The destruction of cities in Syria and the terrorising of populations in Iraq are rightly the focus of the world’s attention. In this context it might seem churlish to draw attention to the problems of another city in the Middle East, not currently in the midst of conflict. But the “soft” destruction of Beirut is something that many of its citizens – who have seen their fair share of war – are watching with horror. In short, the greed of Lebanon’s politicians and real estate developers is slowly but surely decomposing the city’s social fabric. The gap between the haves and the have-nots is now wider than ever.
To understand the nature of real estate development in Beirut, one needs simply visit the new city centre, which was rebuilt after the civil war (1975-90) by a company called Solidere. The new centre boasts expensively restored French-era buildings which, apart from some shops and offices, remain eerily empty. “A movie set”, to quote a Canadian film professor. As for the newly refurbished Beirut souks, they were once a place where merchants haggled and the scent of rare spices filled the air. Today, all you can smell in this open-air shopping mall are cleaning detergents, and what you hear is ambient music. Hardly a word of Arabic can be seen – even emergency signs are in English. “This could well be Heathrow airport,” noted one British visitor.
The most unsettling thing about the city centre, though, is its “exclusive” aspect. Although its shops are not necessarily aimed at wealthy visitors (as is often claimed), it is a good Lebanese example of what some have called “hostile architecture”. ….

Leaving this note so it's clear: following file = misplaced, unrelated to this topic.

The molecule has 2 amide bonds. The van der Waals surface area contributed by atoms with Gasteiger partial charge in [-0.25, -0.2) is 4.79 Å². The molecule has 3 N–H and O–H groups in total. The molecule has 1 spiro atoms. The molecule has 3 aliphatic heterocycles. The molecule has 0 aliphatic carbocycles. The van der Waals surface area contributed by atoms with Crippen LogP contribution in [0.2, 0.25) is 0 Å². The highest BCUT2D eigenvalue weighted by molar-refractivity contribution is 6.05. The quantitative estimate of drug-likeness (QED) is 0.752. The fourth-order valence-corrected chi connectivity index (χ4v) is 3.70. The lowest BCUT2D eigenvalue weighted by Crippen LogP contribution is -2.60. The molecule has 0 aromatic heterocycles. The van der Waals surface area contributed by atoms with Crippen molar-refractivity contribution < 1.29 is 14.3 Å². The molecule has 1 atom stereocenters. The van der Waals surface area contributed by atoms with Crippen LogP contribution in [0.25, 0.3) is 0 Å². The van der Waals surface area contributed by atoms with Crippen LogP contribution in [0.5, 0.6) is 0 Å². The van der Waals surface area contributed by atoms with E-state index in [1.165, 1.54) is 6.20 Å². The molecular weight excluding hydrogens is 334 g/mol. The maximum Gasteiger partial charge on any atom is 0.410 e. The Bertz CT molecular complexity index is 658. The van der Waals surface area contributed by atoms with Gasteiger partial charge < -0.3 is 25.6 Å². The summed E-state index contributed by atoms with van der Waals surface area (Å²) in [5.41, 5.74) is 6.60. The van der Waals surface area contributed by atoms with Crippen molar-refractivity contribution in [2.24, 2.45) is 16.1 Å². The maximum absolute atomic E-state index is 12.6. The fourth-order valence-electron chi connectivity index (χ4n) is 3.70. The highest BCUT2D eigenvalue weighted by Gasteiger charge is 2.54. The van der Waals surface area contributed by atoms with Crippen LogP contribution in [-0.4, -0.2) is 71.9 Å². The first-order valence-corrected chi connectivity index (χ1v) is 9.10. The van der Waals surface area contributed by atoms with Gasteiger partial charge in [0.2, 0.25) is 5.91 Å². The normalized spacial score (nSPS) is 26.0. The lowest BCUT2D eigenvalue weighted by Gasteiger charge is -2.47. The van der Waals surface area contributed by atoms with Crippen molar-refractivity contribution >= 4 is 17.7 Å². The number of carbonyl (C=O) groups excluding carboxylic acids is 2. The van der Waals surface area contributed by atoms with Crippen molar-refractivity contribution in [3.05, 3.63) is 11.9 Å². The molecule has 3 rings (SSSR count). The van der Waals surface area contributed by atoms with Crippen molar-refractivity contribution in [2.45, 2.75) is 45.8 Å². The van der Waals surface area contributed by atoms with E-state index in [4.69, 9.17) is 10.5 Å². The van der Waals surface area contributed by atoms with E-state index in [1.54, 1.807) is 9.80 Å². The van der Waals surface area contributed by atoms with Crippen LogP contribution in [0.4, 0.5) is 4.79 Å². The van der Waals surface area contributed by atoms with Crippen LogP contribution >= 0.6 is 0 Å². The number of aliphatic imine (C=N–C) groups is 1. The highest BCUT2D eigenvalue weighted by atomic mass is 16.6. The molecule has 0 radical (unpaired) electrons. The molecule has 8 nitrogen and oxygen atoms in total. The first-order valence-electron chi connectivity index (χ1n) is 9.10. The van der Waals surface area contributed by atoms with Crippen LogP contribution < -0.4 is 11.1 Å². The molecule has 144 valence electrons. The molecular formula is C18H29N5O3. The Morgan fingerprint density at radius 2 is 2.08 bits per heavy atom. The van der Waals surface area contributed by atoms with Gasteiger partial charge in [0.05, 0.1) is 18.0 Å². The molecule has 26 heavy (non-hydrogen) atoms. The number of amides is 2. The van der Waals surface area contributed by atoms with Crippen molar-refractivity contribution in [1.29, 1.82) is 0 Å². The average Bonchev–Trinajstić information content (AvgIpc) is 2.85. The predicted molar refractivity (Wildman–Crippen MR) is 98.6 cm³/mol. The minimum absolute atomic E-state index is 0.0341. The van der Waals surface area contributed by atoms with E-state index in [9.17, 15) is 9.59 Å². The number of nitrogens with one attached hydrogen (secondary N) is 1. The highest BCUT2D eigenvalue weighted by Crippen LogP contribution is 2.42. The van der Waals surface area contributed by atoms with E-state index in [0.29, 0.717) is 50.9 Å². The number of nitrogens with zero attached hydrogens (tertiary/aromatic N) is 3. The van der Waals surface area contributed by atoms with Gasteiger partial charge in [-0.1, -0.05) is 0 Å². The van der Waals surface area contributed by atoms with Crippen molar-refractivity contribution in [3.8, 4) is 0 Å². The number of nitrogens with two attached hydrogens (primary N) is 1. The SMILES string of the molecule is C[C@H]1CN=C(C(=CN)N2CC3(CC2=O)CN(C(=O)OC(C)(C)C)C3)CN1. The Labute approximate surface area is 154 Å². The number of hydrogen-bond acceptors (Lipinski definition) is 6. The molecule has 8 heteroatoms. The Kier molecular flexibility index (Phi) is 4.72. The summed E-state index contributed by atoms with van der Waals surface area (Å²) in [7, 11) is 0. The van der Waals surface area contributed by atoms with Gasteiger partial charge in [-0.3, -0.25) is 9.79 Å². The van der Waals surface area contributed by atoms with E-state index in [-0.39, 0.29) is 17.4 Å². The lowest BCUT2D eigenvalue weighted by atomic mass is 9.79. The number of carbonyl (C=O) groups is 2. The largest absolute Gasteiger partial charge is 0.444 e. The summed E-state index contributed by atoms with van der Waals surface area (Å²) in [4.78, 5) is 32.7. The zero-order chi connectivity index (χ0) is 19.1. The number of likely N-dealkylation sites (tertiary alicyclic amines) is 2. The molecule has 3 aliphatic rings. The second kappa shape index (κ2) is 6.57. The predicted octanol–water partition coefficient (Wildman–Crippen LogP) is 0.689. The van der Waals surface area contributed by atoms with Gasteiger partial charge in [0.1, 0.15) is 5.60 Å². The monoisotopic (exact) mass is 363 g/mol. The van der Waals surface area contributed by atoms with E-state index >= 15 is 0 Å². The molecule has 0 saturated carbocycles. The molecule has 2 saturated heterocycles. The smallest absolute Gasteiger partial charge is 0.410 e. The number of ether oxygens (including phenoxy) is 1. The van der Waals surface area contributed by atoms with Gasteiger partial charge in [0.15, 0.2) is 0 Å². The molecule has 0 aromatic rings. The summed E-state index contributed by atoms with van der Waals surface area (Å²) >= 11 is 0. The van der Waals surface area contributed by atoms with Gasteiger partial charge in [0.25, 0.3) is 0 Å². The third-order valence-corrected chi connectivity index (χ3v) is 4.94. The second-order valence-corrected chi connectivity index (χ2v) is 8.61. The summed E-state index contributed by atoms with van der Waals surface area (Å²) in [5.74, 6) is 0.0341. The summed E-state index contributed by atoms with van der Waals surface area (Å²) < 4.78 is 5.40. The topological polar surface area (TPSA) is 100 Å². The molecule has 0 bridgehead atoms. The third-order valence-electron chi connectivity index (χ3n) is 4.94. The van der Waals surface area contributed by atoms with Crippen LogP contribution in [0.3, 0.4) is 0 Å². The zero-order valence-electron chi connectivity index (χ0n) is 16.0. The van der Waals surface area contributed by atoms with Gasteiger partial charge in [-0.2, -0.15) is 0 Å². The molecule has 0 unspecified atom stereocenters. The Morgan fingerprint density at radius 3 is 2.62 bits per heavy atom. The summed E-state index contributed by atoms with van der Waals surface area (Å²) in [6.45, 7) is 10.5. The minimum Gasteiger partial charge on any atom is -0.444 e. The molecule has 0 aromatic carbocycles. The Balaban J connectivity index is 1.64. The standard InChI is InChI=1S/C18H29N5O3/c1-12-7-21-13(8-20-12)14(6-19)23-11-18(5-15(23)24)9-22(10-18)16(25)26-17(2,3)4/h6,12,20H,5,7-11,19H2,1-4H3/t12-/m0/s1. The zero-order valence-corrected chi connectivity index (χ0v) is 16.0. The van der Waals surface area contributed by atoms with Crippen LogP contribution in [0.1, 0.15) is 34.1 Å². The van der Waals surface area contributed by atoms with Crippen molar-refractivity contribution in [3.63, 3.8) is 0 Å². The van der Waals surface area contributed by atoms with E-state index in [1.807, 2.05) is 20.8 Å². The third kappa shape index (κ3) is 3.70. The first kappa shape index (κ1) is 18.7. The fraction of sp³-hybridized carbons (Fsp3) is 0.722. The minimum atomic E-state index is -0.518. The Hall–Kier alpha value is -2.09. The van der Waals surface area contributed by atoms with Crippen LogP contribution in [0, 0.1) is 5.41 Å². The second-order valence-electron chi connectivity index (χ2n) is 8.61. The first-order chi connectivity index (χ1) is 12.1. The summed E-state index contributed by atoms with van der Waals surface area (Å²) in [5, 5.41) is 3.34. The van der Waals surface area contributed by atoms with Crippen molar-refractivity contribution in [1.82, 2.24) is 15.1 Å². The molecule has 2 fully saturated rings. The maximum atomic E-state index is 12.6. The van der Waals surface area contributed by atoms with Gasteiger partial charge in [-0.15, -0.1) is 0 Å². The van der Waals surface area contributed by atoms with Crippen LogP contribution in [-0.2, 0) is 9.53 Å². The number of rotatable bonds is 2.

Aline is an international licensed architect currently practicing in Canada, she is the reason you are reading this right now, Aline founded the platform back in 2008 shaping the very foundation of Architecture Lab, her exemplary content curation process that defines the online magazine today.
Aline is an international licensed architect currently practicing in Canada, she is the reason you are reading this right now, Aline founded the platform back in 2008 shaping the very foundation of Architecture Lab, her exemplary content curation process that defines the online magazine today. Highlights Aline founded Architecture Lab in 2008 Lead editor of dan | dailyarchnews since 2019 Founded and Creative Director of DesignRaid Licensed architect with creative sales and marketing experience Experience As full-fledged architect, Aline's background involved a great deal of research that lead to the creation of Architecture Lab as an online database of exemplary design. Her experience snowballed into founding two architecture platforms, Architecture Lab and DesignRaid. Education Aline received USEK’s Master of Architecture in 2004 and BA in English from the University of Toronto
TITLE | Founder of Architecture LabAbout Architecture Lab Architecture Lab is a MKR.S Media brand, a website devoted to extraordinary design and aesthetics aiming to promote exceptional aesthetic values and sustainable design in all it's shapes and sizes. Learn more about us and our editorial process and feel free to contact us if you would like to see something in particular on the website, our certified experts will get back to you with the most trustworthy advice as soon as possible. Read all articles by Aline | Follow her on LinkedIn